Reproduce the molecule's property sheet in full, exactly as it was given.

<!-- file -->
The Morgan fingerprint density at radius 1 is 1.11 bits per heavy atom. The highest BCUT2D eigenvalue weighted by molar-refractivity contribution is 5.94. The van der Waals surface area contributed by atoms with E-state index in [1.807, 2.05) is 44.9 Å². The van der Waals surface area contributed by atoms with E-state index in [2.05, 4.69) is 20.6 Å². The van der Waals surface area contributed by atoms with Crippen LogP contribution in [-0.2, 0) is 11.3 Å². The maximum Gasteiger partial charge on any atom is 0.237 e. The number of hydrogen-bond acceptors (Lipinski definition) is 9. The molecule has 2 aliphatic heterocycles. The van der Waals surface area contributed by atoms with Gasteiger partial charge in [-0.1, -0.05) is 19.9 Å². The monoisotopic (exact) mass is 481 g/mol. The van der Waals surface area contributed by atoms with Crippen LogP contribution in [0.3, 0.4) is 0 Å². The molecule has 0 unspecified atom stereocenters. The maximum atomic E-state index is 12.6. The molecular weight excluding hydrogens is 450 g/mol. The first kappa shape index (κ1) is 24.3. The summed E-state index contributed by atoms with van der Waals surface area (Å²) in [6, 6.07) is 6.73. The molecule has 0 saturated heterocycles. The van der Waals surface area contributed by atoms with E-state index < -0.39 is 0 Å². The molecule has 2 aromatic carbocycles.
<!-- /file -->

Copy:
The Morgan fingerprint density at radius 1 is 1.11 bits per heavy atom. The highest BCUT2D eigenvalue weighted by molar-refractivity contribution is 5.94. The van der Waals surface area contributed by atoms with E-state index in [1.807, 2.05) is 44.9 Å². The van der Waals surface area contributed by atoms with E-state index in [2.05, 4.69) is 20.6 Å². The van der Waals surface area contributed by atoms with Crippen LogP contribution in [-0.2, 0) is 11.3 Å². The maximum Gasteiger partial charge on any atom is 0.237 e. The number of hydrogen-bond acceptors (Lipinski definition) is 9. The molecule has 2 aliphatic heterocycles. The van der Waals surface area contributed by atoms with Gasteiger partial charge in [-0.1, -0.05) is 19.9 Å². The monoisotopic (exact) mass is 481 g/mol. The van der Waals surface area contributed by atoms with Crippen LogP contribution in [0.3, 0.4) is 0 Å². The molecule has 0 unspecified atom stereocenters. The maximum atomic E-state index is 12.6. The molecular weight excluding hydrogens is 450 g/mol. The first kappa shape index (κ1) is 24.3. The summed E-state index contributed by atoms with van der Waals surface area (Å²) in [6, 6.07) is 6.73. The molecule has 0 saturated heterocycles. The van der Waals surface area contributed by atoms with E-state index < -0.39 is 0 Å². The molecule has 2 aromatic carbocycles.